Posts Tagged ‘Los Angeles Metro’

80th Anniversary of LAUS Set for This Weekend

May 1, 2019

The 80th anniversary of the opening of Los Angeles Union Station will be observed with various events on May 3 and 4.

Los Angeles County Metropolitan Transportation Authority plans to have cultural displays, concerts, guided tours, arts and crafts, model train exhibits, train memorabilia, live music and family activities.

A kickoff event will held on May 3 in the station breezeway at 12:30 p.m., featuring bands playing music from the 1920s to 1950s.

Special menus will be featured by restaurants located in the passenger concourse on Friday and Saturday.

Events set for Saturday include live performances, arts and crafts, and a kid’s zone from Griffith Park’s Travel Town featuring toy trains and tracks. There will also be food trucks, local artisans, and a display of model train equipment by Del Oro Pacific Model trains.

Those events will begin at 11 a.m. Live entertainment will featured between 3:30 p.m. and 10 p.m. in the ticket concourse.

Tour guides will be on hand to discuss the station’s architectural features.

LAUS is Amtrak’s largest rail terminal in West. It opened May 3, 1939, and cost $11 million to construct.

It was designed by the father-and-son architectural team of John and Donald Parkinson and sports a blend of Spanish Colonial, Mission Revival, and Art Deco features now known as Mission Modern.

Amtrak Routes Said to be Eyed by Terrorists

August 20, 2017

Amtrak’s Empire Builder and Lake Shore Limited might be targeted by terrorist groups the Transportation Security Administration has warned.

The TSA has told mass transit agencies, freight, and passenger rail lines to be vigilant in the wake of a propaganda video released by the terrorist group Al Qaeda.

TSA said there are no known plots against transportation operations in the United States, but that the terrorist group has listed dozens of rail routes that it considered to be vulnerable.

Many of those routes serve Chicago Union Station. Al Qaeda listed the Chicago-New York Lake Shore Limited and the Chicago-Seattle/Portland Empire Builder.

“The Al-Qaeda video is an important reminder that mass transit, passenger-rail, and freight-rail operations are a potential target for terrorist activity,” TSA officials said.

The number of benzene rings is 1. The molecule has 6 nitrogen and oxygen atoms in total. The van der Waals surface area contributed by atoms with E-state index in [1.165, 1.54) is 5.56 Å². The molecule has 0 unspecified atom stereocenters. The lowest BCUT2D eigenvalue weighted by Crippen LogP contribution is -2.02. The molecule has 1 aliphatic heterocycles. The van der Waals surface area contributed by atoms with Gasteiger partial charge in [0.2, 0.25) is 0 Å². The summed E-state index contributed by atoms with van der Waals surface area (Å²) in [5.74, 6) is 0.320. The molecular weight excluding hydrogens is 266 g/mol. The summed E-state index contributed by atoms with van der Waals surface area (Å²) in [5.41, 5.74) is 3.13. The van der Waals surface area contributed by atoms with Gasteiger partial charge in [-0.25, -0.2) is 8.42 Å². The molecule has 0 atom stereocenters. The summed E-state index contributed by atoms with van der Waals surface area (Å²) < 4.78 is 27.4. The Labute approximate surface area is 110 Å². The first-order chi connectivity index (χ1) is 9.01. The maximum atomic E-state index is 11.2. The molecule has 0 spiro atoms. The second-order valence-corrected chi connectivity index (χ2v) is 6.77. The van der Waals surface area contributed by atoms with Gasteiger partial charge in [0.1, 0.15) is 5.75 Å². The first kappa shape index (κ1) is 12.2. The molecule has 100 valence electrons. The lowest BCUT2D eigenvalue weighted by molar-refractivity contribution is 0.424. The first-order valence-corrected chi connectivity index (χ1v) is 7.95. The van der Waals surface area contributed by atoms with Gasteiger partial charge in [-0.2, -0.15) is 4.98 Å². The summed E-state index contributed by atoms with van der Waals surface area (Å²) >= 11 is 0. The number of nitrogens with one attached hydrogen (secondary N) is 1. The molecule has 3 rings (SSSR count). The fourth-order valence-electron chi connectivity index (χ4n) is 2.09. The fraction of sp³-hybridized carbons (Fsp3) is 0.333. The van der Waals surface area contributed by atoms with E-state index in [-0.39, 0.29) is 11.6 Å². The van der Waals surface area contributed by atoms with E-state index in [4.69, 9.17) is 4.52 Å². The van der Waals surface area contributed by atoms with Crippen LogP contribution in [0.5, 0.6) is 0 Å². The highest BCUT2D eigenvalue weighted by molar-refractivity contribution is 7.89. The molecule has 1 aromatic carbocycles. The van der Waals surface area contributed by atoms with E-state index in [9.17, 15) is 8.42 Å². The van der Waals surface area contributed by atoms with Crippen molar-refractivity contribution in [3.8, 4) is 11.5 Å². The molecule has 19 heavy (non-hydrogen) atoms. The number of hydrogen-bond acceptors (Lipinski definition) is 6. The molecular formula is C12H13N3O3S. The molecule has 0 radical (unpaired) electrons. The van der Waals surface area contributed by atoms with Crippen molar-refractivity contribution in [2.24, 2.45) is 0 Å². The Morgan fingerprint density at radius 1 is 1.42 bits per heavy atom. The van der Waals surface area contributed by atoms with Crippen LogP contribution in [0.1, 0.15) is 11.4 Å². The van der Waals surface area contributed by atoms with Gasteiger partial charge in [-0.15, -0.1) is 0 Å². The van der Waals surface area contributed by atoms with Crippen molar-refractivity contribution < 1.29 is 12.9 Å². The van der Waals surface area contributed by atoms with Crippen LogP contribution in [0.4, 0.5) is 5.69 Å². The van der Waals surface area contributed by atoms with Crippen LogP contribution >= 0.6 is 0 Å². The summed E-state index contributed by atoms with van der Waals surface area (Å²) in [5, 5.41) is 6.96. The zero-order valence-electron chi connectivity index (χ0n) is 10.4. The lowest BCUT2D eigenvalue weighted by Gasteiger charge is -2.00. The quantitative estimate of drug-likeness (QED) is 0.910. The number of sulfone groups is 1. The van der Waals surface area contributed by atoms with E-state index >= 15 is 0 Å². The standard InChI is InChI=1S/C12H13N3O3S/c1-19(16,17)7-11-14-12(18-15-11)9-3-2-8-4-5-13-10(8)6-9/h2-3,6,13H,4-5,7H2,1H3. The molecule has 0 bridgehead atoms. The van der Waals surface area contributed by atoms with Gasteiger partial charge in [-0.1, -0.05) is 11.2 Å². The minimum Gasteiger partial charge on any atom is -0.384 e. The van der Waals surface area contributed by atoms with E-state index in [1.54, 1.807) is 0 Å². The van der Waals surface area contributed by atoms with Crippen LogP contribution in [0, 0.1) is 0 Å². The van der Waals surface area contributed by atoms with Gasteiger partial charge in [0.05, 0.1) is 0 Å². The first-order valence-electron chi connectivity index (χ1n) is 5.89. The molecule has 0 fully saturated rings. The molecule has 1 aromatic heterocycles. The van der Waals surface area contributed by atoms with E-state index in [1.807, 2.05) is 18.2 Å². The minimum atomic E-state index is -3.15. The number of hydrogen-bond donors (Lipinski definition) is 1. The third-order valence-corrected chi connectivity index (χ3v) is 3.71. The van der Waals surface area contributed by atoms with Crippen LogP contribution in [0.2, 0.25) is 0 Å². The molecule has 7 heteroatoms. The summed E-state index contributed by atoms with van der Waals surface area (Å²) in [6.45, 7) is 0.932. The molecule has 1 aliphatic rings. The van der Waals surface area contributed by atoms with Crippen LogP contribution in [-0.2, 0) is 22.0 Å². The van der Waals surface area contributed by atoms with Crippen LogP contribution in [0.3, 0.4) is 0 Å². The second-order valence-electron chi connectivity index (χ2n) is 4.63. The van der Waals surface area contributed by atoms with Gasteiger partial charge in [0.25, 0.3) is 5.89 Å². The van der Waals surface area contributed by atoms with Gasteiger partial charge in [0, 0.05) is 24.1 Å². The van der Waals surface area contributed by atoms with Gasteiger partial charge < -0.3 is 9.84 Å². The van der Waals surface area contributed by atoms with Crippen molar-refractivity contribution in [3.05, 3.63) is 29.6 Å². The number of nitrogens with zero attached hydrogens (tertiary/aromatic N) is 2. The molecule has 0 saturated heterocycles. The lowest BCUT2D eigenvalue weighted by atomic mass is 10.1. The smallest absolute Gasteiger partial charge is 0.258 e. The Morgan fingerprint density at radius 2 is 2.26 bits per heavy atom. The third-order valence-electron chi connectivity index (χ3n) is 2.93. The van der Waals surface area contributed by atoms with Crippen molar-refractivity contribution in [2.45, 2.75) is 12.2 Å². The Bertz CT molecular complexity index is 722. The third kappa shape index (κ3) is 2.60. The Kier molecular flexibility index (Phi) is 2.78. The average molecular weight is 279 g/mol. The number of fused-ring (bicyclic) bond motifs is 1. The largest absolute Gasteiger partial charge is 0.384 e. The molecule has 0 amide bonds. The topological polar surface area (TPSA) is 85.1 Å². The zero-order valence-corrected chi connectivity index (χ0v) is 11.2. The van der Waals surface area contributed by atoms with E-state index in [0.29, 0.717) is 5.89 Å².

The federal agency said employees should keep a close watch on their environments and to exercise caution with equipment and materials that could be used to obstruct or derail trains.

Transportation officials has indicated that airport-style screening systems are unlikely to become common in rail transportation, including mass transit lines, but testing is being conducted of systems that would enhance existing security measures.

The Metropolitan Transportation Authority in Los Angeles conducted a test run of new technology designed to scan passengers to detect firearms or explosive vests.

“While we’ll never become a fully secured environment like you’d have in the airport, we do want to find a way to more effectively screen passengers,” Metro security executive Alex Wiggins said. “We are trying to stay ahead of the threat.”

One reason why airport security measure have not been implemented for rail passengers is because they cannot process transit and intercity rail passengers fast enough.

The technology being tested in Los Angeles can scan up to 600 passengers per hour. Riders are not required to remove their shoes or take out laptops, keys and phones from their bags.

The scanners cost about $60,000 each and 20 would be needed for Union Station alone.

Milwaukee Talgo Plant to Rebuild Transit Cars

July 18, 2017

A factory in Milwaukee built to manufacture Talgo trains has been converted into a shop to overhaul public transit cars.

The Spanish company Talgo created the facility to assemble its passive-tilt equipment that was to be used in high-speed service.

The high-speed rail program was killed by Wisconsin Gov. Scott Walker shortly after he was elected in November 2010.

The state had been granted $810 million in American Recovery and Reinvestment Act funding for two Talgo trainsets and infrastructure development.

Walker pledged during his campaign to end the project, raising objections to the state’s obligation to cover ongoing maintenance and operating costs.

The Milwaukee Talgo plant built four trainsets before it closed. Two of them are in service on Amtrak’s Cascades Service route while two others are being stored in Amtrak’s Beech Grove shops near Indianapolis.

The stored Talgos were intended to be used in Wisconsin, but never turned a wheel there in revenue service.

The former Wisconsin Talgo trainsets might be sent to California for use between Los Angeles and San Diego if a service plan by the LOSSAN Rail Corridor Agency is implemented.

In the wake of Wisconsin’s refusal to accept the two Talgo trainsets, the manufacturer sued the state. That litigation was eventually settled out of court with Talgo receiving a $10 million settlement and the right to sell the completed trainsets.

Talgo’s Milwaukee plant is now being used to rebuild transit cars used on the Los Angeles Metro Red Line and built between 1992 and 2000 by Breda Costruzioni Ferroviasrie of Italy.

The car will receive updates to their propulsion equipment, braking, signaling, and other components under a contract worth nearly $73 million.
The Talgo plant is located on the city’s north side in a former A.O. Smith factory, which built automobile frames.

The Los Angeles rebuilding project is expected to create 18 to 20 new jobs.